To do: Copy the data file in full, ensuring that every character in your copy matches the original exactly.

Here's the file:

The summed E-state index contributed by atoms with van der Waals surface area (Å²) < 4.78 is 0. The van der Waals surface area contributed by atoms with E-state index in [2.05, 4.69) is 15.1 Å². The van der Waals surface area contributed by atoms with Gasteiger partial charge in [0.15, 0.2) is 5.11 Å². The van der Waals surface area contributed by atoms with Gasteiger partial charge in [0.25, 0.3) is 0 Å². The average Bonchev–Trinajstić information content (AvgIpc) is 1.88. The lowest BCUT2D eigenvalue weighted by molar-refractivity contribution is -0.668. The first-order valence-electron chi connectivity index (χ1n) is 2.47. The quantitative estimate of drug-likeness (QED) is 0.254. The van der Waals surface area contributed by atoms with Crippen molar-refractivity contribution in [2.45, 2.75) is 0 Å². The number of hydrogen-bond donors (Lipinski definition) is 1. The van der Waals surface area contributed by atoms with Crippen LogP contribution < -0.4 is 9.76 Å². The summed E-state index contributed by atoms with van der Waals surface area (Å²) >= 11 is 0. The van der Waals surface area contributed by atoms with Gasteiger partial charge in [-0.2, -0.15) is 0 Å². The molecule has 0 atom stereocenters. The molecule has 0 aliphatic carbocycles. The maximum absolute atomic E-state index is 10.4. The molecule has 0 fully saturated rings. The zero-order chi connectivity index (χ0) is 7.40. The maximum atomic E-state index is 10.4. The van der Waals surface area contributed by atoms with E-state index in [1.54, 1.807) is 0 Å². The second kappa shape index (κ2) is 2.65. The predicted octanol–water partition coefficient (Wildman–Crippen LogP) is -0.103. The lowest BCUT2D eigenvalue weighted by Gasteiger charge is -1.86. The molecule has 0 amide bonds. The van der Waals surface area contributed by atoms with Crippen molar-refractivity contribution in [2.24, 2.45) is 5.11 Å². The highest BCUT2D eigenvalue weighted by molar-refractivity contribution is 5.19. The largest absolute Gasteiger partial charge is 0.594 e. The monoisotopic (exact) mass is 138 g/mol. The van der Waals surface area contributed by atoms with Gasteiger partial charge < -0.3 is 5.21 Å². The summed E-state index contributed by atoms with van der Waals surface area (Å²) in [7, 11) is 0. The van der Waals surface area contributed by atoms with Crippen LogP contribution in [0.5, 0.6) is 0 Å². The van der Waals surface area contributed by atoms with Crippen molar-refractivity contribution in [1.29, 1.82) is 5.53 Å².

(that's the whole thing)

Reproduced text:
The summed E-state index contributed by atoms with van der Waals surface area (Å²) < 4.78 is 0. The van der Waals surface area contributed by atoms with E-state index in [2.05, 4.69) is 15.1 Å². The van der Waals surface area contributed by atoms with Gasteiger partial charge in [0.15, 0.2) is 5.11 Å². The van der Waals surface area contributed by atoms with Gasteiger partial charge in [0.25, 0.3) is 0 Å². The average Bonchev–Trinajstić information content (AvgIpc) is 1.88. The lowest BCUT2D eigenvalue weighted by molar-refractivity contribution is -0.668. The first-order valence-electron chi connectivity index (χ1n) is 2.47. The quantitative estimate of drug-likeness (QED) is 0.254. The van der Waals surface area contributed by atoms with Crippen molar-refractivity contribution in [2.45, 2.75) is 0 Å². The number of hydrogen-bond donors (Lipinski definition) is 1. The van der Waals surface area contributed by atoms with Crippen LogP contribution < -0.4 is 9.76 Å². The summed E-state index contributed by atoms with van der Waals surface area (Å²) >= 11 is 0. The van der Waals surface area contributed by atoms with Gasteiger partial charge in [-0.2, -0.15) is 0 Å². The molecule has 0 atom stereocenters. The molecule has 0 aliphatic carbocycles. The maximum absolute atomic E-state index is 10.4. The molecule has 0 fully saturated rings. The zero-order chi connectivity index (χ0) is 7.40. The maximum atomic E-state index is 10.4. The van der Waals surface area contributed by atoms with E-state index in [1.54, 1.807) is 0 Å². The second kappa shape index (κ2) is 2.65. The predicted octanol–water partition coefficient (Wildman–Crippen LogP) is -0.103. The lowest BCUT2D eigenvalue weighted by Gasteiger charge is -1.86. The molecule has 0 amide bonds. The van der Waals surface area contributed by atoms with Crippen molar-refractivity contribution in [2.24, 2.45) is 5.11 Å². The highest BCUT2D eigenvalue weighted by molar-refractivity contribution is 5.19. The largest absolute Gasteiger partial charge is 0.594 e. The monoisotopic (exact) mass is 138 g/mol. The van der Waals surface area contributed by atoms with Gasteiger partial charge < -0.3 is 5.21 Å². The summed E-state index contributed by atoms with van der Waals surface area (Å²) in [7, 11) is 0. The van der Waals surface area contributed by atoms with Crippen LogP contribution in [0.5, 0.6) is 0 Å². The van der Waals surface area contributed by atoms with Crippen molar-refractivity contribution in [1.29, 1.82) is 5.53 Å².